Explore the Future of Rural Business

We’re excited here at Rural System about all the new possibilities for the future of rural business! The modern farmer is breaking the mold with higher education and new technology- not to mention our farmer 10.0 could be a lady.

farmer 1.0 vs 10.0

Here’s what you need to know about the future of rural business in 2014: [Read more…]

New Horsepower in the Rural System

What works like a mule but doesn’t have legs? The new Rural System tool aptly named the mechanical mule.

The invention of the tractor revolutionized farming. Horses and mules are costly, need rest, and are affected by temperature or pests. Early tractors plowed an acre in the third of the time it would take five horses to do the same work.  Today’s powerful tractors accelerate the process even further. However, the cost of tractors can easily reach over $100,000. Arguably, the use of tractors is cost-effective because of the benefits of efficiency and scale even on small farms. A great assessment of farm machinery costs can be found here.  Despite the eventual cost-savings, the upfront costs, even just a few thousand dollars, are prohibitive for some farmers.  Subsistence farmers in developing regions and farmers in impoverished areas throughout the United States struggle to afford even the most inexpensive tractor. This is a great story about how a single tractor can change a community. How can we recreate this benefit on a larger scale? A less expensive, but equally efficient, tool for plowing fields could make a big difference.

Mechanical mule - side view

The mechanical mule prototype. This model is outfitted with a low axle but can easily be scaled up to larger wheels to overcome uneven terrain.

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Increased Crop System Diversity: an Alternative to Prolific Pesticide Use

While doing the research for the GMO series I stumbled across a fascinating, long-term study closer to the scale of Rural System. The authors hypothesized that diverse, 3 and 4-year crop rotation systems would provide ecosystem services, “that would supplement, and eventually displace, synthetic external inputs used to maintain crop productivity.” Upon examining their results, I would say that not only does this seem to be the case, but such systems would likely create jobs as well. Diverse crop rotations, if effective at suppressing weed populations, would be an attractive alternative to GM crops designed to withstand intensive herbicide application. The results of this study would also be particularly interesting to organic farmers, who are already limited in their selection of pest control methods.

crop rotation diversity

Aerial view of Marsden Farm study, Boone IA. Crop abbreviations: m = maize, sb = soybean, g = small grain, a = alfalfa.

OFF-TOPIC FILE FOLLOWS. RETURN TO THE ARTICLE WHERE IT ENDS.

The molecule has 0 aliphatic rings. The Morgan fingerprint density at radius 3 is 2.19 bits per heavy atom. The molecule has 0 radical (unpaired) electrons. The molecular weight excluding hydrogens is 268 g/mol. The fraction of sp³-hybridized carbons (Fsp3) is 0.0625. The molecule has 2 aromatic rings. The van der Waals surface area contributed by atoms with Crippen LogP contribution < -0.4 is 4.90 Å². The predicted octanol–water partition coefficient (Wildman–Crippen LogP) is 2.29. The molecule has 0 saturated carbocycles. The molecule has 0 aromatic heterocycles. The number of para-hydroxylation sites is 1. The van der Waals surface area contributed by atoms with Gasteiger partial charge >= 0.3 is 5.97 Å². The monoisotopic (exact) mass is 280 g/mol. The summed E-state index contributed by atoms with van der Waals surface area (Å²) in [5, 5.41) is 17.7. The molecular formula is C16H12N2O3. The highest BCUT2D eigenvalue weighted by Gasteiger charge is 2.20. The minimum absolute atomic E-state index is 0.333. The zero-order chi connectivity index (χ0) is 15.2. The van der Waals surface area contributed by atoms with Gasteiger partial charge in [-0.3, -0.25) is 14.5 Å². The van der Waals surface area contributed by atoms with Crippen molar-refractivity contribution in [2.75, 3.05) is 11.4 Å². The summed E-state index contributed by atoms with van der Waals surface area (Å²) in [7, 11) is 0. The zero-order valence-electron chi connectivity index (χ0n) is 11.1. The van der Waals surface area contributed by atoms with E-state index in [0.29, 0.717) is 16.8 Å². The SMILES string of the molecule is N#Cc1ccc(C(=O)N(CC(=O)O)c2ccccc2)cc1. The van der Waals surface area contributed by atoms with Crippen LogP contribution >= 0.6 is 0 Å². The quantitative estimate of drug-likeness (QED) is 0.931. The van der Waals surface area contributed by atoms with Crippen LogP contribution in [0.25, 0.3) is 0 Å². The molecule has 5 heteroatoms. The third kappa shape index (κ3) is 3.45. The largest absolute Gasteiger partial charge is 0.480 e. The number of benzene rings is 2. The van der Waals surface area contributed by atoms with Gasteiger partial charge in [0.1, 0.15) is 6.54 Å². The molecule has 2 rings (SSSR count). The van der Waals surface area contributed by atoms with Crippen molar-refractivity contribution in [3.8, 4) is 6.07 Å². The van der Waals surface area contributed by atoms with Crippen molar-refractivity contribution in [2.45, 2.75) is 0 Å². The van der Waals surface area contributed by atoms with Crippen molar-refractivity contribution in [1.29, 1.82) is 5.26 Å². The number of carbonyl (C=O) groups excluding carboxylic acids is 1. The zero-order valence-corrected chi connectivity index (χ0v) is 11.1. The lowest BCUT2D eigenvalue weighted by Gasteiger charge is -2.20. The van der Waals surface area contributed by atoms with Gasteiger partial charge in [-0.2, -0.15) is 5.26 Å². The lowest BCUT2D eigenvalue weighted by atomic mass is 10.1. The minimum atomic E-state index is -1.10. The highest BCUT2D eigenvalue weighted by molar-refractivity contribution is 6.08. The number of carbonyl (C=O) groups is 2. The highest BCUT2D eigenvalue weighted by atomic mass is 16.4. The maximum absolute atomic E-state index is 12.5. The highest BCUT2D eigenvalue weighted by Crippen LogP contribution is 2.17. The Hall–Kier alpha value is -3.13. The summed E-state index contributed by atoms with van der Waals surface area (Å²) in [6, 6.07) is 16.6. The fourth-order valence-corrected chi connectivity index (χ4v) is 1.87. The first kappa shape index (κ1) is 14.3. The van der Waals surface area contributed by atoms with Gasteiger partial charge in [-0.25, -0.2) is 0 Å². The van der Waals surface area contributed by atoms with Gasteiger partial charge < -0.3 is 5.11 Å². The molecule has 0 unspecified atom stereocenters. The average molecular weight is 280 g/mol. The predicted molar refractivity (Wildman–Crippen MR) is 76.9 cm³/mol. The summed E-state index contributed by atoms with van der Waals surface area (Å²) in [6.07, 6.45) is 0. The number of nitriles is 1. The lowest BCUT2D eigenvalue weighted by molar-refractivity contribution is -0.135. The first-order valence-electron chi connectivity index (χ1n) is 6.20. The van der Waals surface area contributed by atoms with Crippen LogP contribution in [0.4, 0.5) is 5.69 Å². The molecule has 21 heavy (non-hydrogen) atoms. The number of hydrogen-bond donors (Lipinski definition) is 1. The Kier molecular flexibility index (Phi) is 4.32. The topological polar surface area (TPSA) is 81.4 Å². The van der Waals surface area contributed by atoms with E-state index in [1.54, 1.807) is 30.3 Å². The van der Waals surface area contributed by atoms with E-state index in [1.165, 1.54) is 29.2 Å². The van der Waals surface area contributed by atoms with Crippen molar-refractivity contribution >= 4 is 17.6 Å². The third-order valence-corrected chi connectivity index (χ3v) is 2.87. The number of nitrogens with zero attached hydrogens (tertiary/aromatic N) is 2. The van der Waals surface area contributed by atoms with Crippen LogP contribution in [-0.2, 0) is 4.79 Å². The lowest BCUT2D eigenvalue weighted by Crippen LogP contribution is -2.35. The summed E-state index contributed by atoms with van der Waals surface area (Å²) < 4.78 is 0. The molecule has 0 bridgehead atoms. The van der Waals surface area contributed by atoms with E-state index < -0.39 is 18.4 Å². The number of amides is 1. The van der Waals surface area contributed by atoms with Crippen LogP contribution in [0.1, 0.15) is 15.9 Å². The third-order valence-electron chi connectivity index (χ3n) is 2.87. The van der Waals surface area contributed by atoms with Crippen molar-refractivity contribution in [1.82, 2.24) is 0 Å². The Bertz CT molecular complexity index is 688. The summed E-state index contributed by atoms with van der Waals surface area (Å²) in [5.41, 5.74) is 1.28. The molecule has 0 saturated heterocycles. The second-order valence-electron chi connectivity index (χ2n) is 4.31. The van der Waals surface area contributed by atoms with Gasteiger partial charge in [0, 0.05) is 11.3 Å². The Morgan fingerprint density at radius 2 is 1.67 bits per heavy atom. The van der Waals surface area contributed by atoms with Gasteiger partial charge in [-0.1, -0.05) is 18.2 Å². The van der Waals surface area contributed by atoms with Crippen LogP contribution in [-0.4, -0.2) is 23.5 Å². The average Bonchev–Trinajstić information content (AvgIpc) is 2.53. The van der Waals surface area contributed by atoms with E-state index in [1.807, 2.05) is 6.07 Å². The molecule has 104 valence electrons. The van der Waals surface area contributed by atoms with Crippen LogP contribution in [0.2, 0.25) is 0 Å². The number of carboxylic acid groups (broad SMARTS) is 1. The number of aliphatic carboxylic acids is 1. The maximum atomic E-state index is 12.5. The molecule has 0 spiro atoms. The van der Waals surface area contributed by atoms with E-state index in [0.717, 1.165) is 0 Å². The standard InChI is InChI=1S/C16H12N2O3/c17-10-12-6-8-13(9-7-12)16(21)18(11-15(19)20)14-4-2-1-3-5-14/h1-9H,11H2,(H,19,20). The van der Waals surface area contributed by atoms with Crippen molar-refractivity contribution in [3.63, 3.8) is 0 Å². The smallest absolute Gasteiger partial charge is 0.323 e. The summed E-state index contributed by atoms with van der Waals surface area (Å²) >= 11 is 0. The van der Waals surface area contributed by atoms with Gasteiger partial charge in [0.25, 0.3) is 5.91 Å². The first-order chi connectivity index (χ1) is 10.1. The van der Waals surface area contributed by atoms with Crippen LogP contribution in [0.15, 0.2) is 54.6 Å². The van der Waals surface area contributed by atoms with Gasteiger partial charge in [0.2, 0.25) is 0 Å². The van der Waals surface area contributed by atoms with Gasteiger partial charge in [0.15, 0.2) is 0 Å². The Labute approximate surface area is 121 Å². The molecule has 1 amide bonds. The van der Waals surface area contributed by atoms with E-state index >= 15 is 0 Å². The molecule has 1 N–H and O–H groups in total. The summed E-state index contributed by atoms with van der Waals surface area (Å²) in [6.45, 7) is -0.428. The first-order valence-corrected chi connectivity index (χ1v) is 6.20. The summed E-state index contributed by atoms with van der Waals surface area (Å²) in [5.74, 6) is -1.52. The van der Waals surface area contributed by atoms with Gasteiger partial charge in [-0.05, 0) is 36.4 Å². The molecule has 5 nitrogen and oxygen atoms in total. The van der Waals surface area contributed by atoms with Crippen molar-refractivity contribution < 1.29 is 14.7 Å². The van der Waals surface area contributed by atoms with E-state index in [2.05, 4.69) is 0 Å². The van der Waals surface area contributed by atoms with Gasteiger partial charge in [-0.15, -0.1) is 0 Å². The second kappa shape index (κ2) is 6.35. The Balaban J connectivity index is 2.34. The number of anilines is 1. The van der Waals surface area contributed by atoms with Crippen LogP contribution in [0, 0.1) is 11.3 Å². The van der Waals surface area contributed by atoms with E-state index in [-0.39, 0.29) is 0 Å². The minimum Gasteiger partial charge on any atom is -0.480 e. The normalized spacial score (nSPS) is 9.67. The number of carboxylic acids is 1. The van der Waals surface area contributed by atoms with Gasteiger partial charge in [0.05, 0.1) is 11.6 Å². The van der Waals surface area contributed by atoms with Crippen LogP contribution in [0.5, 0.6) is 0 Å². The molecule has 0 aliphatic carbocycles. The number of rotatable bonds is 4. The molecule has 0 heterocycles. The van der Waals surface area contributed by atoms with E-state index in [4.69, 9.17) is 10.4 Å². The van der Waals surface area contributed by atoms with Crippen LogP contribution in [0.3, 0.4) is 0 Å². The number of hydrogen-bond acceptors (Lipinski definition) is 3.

Provided thanks to a Creative Commons CC0 public domain dedication.

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The 3F’s of Manure Management

Chicken cartoonFor many centuries, animals and crops were produced and consumed within the same farm unit. Livestock manure, used as fertilizer and fuel, contributed to the self-sufficiency of most farms. However, in the 20th century, many farms began focusing on either livestock or crops as opposed to both. Also during this time, advances in manure-handling, treatment and disposal techniques were developed with the intention of storing and diluting the highly-concentrated nutrients before releasing it into the environment. Many current manure management techniques such as lagoon storage are only temporary relief for a long range problem. Livestock manure remains a major cause of water pollution and the difficulties of animal manure management represent significant challenges to farmers, planners, scientists and regulatory agencies of the 21st century. However, animal manure has high energy yield and profit potential if used as fertilizer, fuel, and feed. A combination of two or more of these topics may economize farm management and contribute to environmental quality. These topics are: [Read more…]

A Shining Example of the New Enterprise Environment

Joe's tree farm 2On Monday afternoon I went out to Joe’s Trees to cut down this year’s real Christmas tree. It was a rather quiet afternoon so I had a long enjoyable talk with the owner, Sue Bostic. In a previous post I mentioned that I’ve been coming to Joe’s Trees for over a decade. Sue still remembers the year that I was traveling to my childhood home for the holidays and hauled an 11 foot tree for 5 hours on the roof of my 1990 Toyota Camry! We talked about my recent article “Should You Buy a Real or Fake Christmas Tree” and how much she appreciated us sharing valuable, accurate information with the public about trees. “So many of our visitors come from cities and have no idea about the growth of a tree or the environmental value of tree farms. We hope to change that.” said Sue. She forwarded the article to Jeff Miller, Secretary of the Virginia Christmas Tree Growers Association and the National Christmas Tree Association who also enjoyed the post. It’s extra special to know that our posts are valuable to those could benefit from Rural System concepts and that we’re getting meaningful traffic on our blog. [Read more…]